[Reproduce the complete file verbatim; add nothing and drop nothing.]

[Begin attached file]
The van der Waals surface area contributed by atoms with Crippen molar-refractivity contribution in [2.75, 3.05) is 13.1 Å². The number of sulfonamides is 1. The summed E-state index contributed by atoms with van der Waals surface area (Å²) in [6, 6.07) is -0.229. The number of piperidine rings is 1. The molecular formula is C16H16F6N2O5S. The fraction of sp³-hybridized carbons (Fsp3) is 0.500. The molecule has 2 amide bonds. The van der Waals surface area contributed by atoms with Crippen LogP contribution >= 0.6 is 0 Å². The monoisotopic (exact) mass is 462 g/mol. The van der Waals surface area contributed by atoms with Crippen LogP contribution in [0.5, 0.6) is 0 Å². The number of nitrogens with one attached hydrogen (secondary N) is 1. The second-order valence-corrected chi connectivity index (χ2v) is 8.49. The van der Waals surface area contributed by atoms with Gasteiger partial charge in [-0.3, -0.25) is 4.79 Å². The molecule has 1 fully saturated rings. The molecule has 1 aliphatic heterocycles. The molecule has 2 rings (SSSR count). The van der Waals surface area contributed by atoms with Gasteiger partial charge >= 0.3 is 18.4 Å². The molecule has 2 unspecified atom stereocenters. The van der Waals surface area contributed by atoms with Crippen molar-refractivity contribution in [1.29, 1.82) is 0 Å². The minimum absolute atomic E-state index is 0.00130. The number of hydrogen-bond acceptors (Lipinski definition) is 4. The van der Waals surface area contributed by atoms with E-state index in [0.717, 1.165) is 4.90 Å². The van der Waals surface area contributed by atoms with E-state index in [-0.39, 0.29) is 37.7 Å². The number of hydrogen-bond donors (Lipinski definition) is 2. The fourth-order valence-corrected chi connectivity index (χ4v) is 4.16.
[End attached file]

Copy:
The van der Waals surface area contributed by atoms with Crippen molar-refractivity contribution in [2.75, 3.05) is 13.1 Å². The number of sulfonamides is 1. The summed E-state index contributed by atoms with van der Waals surface area (Å²) in [6, 6.07) is -0.229. The number of piperidine rings is 1. The molecular formula is C16H16F6N2O5S. The fraction of sp³-hybridized carbons (Fsp3) is 0.500. The molecule has 2 amide bonds. The van der Waals surface area contributed by atoms with Crippen LogP contribution >= 0.6 is 0 Å². The monoisotopic (exact) mass is 462 g/mol. The van der Waals surface area contributed by atoms with Crippen LogP contribution in [0.5, 0.6) is 0 Å². The number of nitrogens with one attached hydrogen (secondary N) is 1. The second-order valence-corrected chi connectivity index (χ2v) is 8.49. The van der Waals surface area contributed by atoms with Gasteiger partial charge in [-0.3, -0.25) is 4.79 Å². The molecule has 1 fully saturated rings. The molecule has 1 aliphatic heterocycles. The molecule has 2 rings (SSSR count). The van der Waals surface area contributed by atoms with Gasteiger partial charge >= 0.3 is 18.4 Å². The molecule has 2 unspecified atom stereocenters. The van der Waals surface area contributed by atoms with Crippen molar-refractivity contribution in [1.29, 1.82) is 0 Å². The minimum absolute atomic E-state index is 0.00130. The number of hydrogen-bond acceptors (Lipinski definition) is 4. The van der Waals surface area contributed by atoms with E-state index in [0.717, 1.165) is 4.90 Å². The van der Waals surface area contributed by atoms with E-state index in [-0.39, 0.29) is 37.7 Å². The number of hydrogen-bond donors (Lipinski definition) is 2. The fourth-order valence-corrected chi connectivity index (χ4v) is 4.16.